Necrox

Beyerdynamic DT 880 Premium 250 ohm - Do I need an amp?

7 posts in this topic

I've just about had it with how garbage my mixes are; after (finally) getting serious about mixing and trying to learn mastering, I've realized that my headphones (Sennheiser HD202s) are the main limiting factor (other than my ears, but I've just about given up on that). 

I'm looking at these headphones as they seem to be excellent for critical listening, but I've read that I'll probably need an amp as well. I can spare $200 but $480 is too much.

So, do I really need the amp? I'm at the point where my low-mid-heavy cans are simply not doing it anymore and I want something that I can use forever; is it worth taking the plunge?

 

Share this post


Link to post
Share on other sites

I have these headphones and I run them directly connected to my soundcard (NI Komplete Audio 6), no headphone amp. While it doesn't go that loud (but still at a comfortably loud enough level), it works great for my music creation things. Not going too loud might actually be a benefit, because you won't damage your ears that way. $0.02.

So, no, I don't think you'd need an amp, it's usable without one. You could always get a headphone amp later though, if you so wish.

Share this post


Link to post
Share on other sites

I use mine with a headphone amp, and they ARE the 250 ohm version (btw, I got them for 51% off at Sweetwater iirc). It's nice to have, but I don't think you need the headphone amp for the loudness. I would still suggest getting one sometime though, so that you can re-balance the low-end and high-end to reference tracks (I calibrated my low-end with "Vessel of the Void" by zircon, my high-end with "Go Ninja Go" by bLiNd, and my loudness with "Level Bounce" by zircon on soundcloud). Without an amp, it still feels bass-light.

Share this post


Link to post
Share on other sites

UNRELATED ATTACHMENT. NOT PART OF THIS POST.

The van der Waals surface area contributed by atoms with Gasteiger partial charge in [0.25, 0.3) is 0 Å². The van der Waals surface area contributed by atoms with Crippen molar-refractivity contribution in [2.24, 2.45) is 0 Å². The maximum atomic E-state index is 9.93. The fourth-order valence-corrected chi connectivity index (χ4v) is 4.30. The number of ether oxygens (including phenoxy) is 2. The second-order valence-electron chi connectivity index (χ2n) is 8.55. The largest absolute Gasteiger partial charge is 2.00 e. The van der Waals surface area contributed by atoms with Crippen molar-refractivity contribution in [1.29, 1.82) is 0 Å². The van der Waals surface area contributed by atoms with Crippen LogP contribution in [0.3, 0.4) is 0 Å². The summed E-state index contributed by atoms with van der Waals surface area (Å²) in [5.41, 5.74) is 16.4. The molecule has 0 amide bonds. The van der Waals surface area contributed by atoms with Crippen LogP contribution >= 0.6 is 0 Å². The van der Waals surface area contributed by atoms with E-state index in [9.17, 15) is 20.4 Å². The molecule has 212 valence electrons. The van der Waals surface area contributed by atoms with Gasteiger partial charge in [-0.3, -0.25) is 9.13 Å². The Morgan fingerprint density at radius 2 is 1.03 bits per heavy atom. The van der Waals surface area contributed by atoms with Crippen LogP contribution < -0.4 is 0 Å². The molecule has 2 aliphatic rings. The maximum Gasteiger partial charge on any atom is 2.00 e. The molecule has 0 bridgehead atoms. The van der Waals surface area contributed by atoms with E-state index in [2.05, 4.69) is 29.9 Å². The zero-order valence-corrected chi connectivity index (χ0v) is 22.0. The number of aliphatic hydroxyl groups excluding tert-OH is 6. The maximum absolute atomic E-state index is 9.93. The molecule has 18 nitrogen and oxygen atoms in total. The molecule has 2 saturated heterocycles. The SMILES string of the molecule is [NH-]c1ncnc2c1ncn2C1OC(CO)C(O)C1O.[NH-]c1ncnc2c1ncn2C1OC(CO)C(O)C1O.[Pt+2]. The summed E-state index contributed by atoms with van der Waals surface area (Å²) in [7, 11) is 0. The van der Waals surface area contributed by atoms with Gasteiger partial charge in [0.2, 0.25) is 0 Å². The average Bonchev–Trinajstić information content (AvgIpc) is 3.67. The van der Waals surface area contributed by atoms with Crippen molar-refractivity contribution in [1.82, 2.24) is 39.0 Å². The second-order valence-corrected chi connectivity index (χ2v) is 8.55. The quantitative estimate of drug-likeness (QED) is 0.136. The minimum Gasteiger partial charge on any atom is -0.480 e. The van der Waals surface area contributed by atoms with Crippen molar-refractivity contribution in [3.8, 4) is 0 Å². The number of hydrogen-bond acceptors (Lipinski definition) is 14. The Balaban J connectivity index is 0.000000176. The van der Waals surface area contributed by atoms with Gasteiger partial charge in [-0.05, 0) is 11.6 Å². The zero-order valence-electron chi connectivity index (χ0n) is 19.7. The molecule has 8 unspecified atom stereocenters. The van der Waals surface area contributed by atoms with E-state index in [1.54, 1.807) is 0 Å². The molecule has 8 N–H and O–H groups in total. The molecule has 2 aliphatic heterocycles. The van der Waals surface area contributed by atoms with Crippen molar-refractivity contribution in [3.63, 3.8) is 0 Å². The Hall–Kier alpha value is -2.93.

That's a fantastic deal! Most other suppliers are saying >$400. I actually haven't ever used the A20 amplifier, but it looks good; I like the 0.01% total harmonic distortion, since you'll hear a more accurate playback. I tend to enjoy products made in Germany (NI is centered in Germany), and it will work for up to 600 ohm resistance.

Share this post


Link to post
Share on other sites

https://storeus.sonarworks.com/products/reference-4-headphone-edition

This is the best investment you can put into a headphone setup. They have EQ profiles for common pro headphones (including the 880 250ohm premium) and you can load it systemwide (and as a vst on your DAW master) to apply the exactly counter EQ contour to make your headphones as even and rounded (flat, yes, but I stopped using that term because it implies the music would sound lifeless) as possible. Systemwide is super great because I can listen to reference songs on my computer from music players or in the browser, or like play games/movies, and still have the sound correction.

You can also simulate other headphones and stereo systems with their stored profiles, instead of just going flat. And if you personally don't LIKE the completely flat response, you can also apply minor treble and bass adjustments to suit your tastes.

It also has a linear phase option, with some additional latency, to ensure there is absolutely 0 change to the sound outside of the spectrum's range of loudness.